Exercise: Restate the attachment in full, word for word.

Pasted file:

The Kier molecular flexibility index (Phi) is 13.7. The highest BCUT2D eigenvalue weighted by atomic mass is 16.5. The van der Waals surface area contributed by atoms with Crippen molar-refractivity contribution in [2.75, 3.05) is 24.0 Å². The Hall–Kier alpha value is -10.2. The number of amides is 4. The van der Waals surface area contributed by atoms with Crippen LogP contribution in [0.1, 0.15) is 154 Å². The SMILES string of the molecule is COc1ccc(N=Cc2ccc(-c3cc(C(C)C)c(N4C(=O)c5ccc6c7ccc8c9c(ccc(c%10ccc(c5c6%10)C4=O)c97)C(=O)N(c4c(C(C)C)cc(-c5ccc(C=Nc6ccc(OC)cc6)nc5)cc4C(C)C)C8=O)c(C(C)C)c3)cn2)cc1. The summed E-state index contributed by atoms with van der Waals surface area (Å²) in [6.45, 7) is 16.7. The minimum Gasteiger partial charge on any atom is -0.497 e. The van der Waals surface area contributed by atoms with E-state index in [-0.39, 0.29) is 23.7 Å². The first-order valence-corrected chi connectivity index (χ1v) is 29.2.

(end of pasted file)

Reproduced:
The Kier molecular flexibility index (Phi) is 13.7. The highest BCUT2D eigenvalue weighted by atomic mass is 16.5. The van der Waals surface area contributed by atoms with Crippen molar-refractivity contribution in [2.75, 3.05) is 24.0 Å². The Hall–Kier alpha value is -10.2. The number of amides is 4. The van der Waals surface area contributed by atoms with Crippen LogP contribution in [0.1, 0.15) is 154 Å². The SMILES string of the molecule is COc1ccc(N=Cc2ccc(-c3cc(C(C)C)c(N4C(=O)c5ccc6c7ccc8c9c(ccc(c%10ccc(c5c6%10)C4=O)c97)C(=O)N(c4c(C(C)C)cc(-c5ccc(C=Nc6ccc(OC)cc6)nc5)cc4C(C)C)C8=O)c(C(C)C)c3)cn2)cc1. The summed E-state index contributed by atoms with van der Waals surface area (Å²) in [6.45, 7) is 16.7. The minimum Gasteiger partial charge on any atom is -0.497 e. The van der Waals surface area contributed by atoms with E-state index in [-0.39, 0.29) is 23.7 Å². The first-order valence-corrected chi connectivity index (χ1v) is 29.2.